An Old-fashioned Girl

An Old-fashioned Girl

by Louisa May Alcott

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Overview

"IT'S time to go to the station, Tom.""Come on, then.""Oh, I'm not going; it's too wet. Shouldn't have a crimp left if I went out such a day as this; and I want to look nice when Polly comes.""You don't expect me to go and bring home a strange girl alone, do you?" And Tom looked as much alarmed as if his sister had proposed to him to escort the wild woman of Australia."Of course I do. It's your place to go and get her; and if you wasn't a bear, you'd like it.""Well, I call that mean! I supposed I'd got to go; but you said you'd go, too. Catch me bothering about your friends another time! No, sir!" And Tom rose from the sofa with an air of indignant resolution, the impressive effect of which was somewhat damaged by a tousled head, and the hunched appearance of his garments generally."Now, don't be cross; and I'll get mamma to let you have that horrid Ned Miller, that you are so fond of, come and make you a visit after Polly's gone," said Fanny, hoping to soothe his ruffled feelings.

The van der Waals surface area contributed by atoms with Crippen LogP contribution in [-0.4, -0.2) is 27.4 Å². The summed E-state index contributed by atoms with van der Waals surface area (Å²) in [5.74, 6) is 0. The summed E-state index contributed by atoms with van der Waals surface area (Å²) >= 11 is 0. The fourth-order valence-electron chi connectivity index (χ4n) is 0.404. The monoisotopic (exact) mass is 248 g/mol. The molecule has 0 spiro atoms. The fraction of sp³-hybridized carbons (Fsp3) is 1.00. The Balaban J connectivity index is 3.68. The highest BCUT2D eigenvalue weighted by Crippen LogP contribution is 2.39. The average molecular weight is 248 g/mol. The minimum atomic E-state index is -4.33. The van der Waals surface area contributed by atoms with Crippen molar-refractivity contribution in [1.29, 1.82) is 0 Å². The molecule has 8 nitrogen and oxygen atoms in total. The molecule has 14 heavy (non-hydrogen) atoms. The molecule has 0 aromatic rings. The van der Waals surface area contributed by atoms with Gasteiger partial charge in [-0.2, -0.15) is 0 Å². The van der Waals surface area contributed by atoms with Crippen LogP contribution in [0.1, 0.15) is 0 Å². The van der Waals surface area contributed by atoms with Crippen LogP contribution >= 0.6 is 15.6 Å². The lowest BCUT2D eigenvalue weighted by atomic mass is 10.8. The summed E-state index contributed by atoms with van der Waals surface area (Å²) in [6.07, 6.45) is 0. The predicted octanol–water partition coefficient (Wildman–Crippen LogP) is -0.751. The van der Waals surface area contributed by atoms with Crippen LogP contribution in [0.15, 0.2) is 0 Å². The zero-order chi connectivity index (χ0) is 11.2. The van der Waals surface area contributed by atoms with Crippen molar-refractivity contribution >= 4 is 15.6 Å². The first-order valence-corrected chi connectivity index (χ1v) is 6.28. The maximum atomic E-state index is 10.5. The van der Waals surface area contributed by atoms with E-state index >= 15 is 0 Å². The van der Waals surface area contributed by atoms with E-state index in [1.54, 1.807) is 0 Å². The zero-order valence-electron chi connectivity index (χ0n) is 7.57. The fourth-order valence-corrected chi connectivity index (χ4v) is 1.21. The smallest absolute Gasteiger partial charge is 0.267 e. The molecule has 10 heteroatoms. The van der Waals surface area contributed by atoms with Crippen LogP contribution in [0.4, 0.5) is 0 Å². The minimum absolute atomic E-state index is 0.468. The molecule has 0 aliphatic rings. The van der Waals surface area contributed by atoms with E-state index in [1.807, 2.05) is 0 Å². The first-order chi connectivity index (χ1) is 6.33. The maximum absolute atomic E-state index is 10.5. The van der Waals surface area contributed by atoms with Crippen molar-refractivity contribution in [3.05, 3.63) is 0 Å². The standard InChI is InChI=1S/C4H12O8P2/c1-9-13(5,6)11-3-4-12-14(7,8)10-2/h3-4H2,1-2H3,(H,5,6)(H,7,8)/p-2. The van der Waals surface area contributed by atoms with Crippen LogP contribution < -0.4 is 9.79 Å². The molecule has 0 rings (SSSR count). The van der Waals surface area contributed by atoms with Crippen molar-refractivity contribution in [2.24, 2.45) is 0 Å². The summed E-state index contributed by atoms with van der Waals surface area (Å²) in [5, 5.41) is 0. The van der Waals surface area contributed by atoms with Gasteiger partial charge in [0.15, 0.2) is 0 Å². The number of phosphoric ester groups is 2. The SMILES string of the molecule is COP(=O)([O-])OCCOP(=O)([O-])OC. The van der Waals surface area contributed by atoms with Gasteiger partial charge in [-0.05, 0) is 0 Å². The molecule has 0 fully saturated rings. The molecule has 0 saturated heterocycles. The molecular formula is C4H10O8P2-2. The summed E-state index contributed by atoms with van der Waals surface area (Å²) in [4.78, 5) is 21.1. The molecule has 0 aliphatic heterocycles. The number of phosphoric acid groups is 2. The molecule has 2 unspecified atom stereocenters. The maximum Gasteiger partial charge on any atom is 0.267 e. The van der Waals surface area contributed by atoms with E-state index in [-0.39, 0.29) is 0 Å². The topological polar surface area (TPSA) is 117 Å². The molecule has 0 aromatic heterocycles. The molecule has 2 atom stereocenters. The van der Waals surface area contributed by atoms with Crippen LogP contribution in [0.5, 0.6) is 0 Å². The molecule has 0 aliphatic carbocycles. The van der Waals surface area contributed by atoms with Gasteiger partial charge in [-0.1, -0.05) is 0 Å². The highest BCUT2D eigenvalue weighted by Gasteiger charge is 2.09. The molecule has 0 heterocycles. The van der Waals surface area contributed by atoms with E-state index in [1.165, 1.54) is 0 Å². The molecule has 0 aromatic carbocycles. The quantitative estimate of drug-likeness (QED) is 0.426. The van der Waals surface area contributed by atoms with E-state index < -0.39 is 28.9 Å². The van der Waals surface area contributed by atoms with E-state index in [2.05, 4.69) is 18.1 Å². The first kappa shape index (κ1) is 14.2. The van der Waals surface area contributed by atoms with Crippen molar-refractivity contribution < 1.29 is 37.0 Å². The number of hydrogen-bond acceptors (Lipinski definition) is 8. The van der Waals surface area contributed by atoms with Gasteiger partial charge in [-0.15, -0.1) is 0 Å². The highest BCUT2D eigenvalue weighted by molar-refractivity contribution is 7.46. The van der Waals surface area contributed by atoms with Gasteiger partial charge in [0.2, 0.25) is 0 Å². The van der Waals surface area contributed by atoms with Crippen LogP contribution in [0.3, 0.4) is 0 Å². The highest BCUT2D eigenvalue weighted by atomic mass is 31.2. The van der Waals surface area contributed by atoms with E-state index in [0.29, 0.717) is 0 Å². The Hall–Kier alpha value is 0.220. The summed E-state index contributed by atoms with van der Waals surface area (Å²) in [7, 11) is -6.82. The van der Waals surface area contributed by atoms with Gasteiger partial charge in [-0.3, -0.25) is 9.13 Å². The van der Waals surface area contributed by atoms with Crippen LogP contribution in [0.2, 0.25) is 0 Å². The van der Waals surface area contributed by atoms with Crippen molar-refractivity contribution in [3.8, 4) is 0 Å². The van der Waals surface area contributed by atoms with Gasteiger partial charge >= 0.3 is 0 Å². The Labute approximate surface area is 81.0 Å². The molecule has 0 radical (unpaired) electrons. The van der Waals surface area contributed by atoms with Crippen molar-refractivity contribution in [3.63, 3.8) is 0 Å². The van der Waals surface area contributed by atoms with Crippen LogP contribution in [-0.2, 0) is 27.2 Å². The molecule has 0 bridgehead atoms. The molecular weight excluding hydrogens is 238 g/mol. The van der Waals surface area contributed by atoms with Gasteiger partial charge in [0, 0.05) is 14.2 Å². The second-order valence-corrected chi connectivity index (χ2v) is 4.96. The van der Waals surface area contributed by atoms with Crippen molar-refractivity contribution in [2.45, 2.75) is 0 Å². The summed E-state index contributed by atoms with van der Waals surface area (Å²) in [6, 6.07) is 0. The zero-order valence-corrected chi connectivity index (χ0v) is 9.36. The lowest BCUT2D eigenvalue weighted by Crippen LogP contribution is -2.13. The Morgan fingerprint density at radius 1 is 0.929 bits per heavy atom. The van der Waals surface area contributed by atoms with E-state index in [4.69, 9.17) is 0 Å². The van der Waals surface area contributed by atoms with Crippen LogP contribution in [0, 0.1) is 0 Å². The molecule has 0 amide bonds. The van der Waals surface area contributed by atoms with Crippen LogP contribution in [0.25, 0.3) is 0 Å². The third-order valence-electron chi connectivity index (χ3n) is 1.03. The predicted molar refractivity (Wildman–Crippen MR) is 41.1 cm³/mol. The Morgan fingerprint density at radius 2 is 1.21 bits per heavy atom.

Product Details

ISBN-13: 9783734063978
Publisher: Outlook Verlag
Publication date: 09/28/2019
Pages: 262
Product dimensions: 6.00(w) x 9.00(h) x 0.75(d)

About the Author

Louisa May Alcott (November 29, 1832 - March 6, 1888) was an American novelist and poet best known as the author of the novel Little Women (1868) and its sequels Little Men (1871) and Jo's Boys (1886).[1] Raised by her transcendentalist parents, Abigail May and Amos Bronson Alcott in New England, she also grew up among many of the well-known intellectuals of the day such as Ralph Waldo Emerson, Nathaniel Hawthorne, and Henry David Thoreau.
Alcott's family suffered financial difficulties, and while she worked to help support the family from an early age, she also sought an outlet in writing. She began to receive critical success for her writing in the 1860s. Early in her career, she sometimes used the pen name A. M. Barnard, under which she wrote novels for young adults.

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